GROB automates manufacturing of CNC machines for the automotive industry

Product: NX CAM
Industry: Automotive

GROB-WERKE GmbH & Co. KG (GROB) is a family-owned company and leading manufacturer of production plants and CNC machines for the automotive industry, ranging from universal machining centers to fully automated production and assembly systems.

GROB faces several business challenges, including:

  • Designing leading-edge automotive production equipment
  • Using standardization to manage high customization level
  • Relying on global engineering collaboration
  • Maintaining their leadership position in competitive industry

GROB owes a large part of its success thanks to the ability to anticipate and quickly respond to changing market trends using a high level of automation. With Siemens’ Xcelerator software portfolio, GROB’s engineers can design, engineer, and manufacture production equipment and CNC machines for the automotive industry.

Automate CNC machines in the automotive industry with NX CAM

GROB engineers create a digital twin of each production machine and line using NX. They also use NX CAM to automatically create CNC programs using Feature-Based Machining. This capability helps GROB’s programmers to create a machining rule library containing standard bore types, pockets and surface definitions, including the tools required for machining operations. Before sending the CNC programs to the machine tools, the engineers simulate complete machining processes using the NX CAM’s machining simulation capabilities, ensuring error-free production on the shop floor.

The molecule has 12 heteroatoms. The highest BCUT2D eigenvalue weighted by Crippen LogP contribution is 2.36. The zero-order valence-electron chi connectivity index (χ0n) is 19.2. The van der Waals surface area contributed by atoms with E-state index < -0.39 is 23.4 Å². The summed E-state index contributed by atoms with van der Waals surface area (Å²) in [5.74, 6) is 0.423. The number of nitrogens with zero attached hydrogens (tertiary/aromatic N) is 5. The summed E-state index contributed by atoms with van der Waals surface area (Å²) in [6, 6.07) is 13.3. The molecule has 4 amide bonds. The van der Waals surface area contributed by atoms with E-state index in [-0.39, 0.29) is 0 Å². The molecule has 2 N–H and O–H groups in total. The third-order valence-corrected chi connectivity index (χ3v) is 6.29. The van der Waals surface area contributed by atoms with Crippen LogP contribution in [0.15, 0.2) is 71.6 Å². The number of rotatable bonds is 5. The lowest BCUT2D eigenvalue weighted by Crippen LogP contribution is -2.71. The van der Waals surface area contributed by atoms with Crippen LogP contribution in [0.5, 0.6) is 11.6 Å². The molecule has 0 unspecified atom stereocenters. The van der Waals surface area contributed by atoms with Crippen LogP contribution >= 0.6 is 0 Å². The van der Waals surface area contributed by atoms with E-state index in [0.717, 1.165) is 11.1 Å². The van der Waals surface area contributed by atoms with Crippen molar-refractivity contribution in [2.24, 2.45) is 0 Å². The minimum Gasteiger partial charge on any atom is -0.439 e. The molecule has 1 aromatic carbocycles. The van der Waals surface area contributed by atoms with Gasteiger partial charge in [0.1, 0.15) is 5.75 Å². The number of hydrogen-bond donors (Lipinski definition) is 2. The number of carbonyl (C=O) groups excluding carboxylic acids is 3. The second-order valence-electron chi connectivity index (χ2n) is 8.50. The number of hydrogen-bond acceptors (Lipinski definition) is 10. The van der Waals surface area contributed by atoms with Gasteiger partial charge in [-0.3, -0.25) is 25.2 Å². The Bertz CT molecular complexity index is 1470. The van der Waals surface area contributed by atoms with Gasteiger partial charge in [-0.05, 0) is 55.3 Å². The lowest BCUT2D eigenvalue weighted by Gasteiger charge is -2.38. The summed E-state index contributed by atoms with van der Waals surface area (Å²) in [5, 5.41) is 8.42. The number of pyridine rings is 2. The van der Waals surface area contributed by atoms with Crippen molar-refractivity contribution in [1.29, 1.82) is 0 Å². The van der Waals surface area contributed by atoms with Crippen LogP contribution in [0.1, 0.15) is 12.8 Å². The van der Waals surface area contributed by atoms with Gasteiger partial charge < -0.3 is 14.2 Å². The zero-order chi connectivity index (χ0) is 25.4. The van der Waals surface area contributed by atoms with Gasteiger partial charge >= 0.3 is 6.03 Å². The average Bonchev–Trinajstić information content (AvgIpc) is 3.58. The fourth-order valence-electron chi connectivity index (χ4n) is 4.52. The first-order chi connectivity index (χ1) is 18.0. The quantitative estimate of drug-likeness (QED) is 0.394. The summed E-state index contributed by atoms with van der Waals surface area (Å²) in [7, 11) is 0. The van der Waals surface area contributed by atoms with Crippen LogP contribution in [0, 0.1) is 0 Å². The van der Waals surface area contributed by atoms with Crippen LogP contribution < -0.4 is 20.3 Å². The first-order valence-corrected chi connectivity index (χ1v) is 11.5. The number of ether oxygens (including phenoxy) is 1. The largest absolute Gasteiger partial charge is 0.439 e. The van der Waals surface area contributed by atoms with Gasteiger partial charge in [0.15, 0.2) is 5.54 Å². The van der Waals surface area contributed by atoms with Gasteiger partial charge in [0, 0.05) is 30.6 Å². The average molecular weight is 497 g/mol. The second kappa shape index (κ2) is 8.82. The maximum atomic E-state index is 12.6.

To better collaborate, the engineers exchange 3D models between production facilities, using Teamcenter as the central information hub. These models are then CNC programed locally, making it easier for the engineers at each facility to adjust the CNC programs according to the available resources and equipment.

Using NX CAM for fea­ture-based machining helped us automate design and CNC programming work. Recognizing 95 percent of GROB standard bore types and 70 to 80 percent of other fea­tures, the automatic feature recognition has reduced CNC programming time by 30 percent and considerably reduced the number of different tools used.

W.A. Pfeiffer grows the business with digital manufacturing

Product: NX Manufacturing
Industry: Components

W. Andreas Pfeiffer – Maschinen- und Apparatebau manufactures precision components for a wide variety of applications such as optical devices, machinery, and medical technology. This relatively small but highly-successful company competes globally with only 25 employees and 16 CNC machines in their production facility in the picturesque town of Zirndorf, Germany.

By using the digital manufacturing capabilities of Siemens Xcelerator, W.A. Pfeiffer transformed their operation, manufacturing high-quality products and continuously growing the business, despite the highly competitive global market. 

Building a seamless digital manufacturing process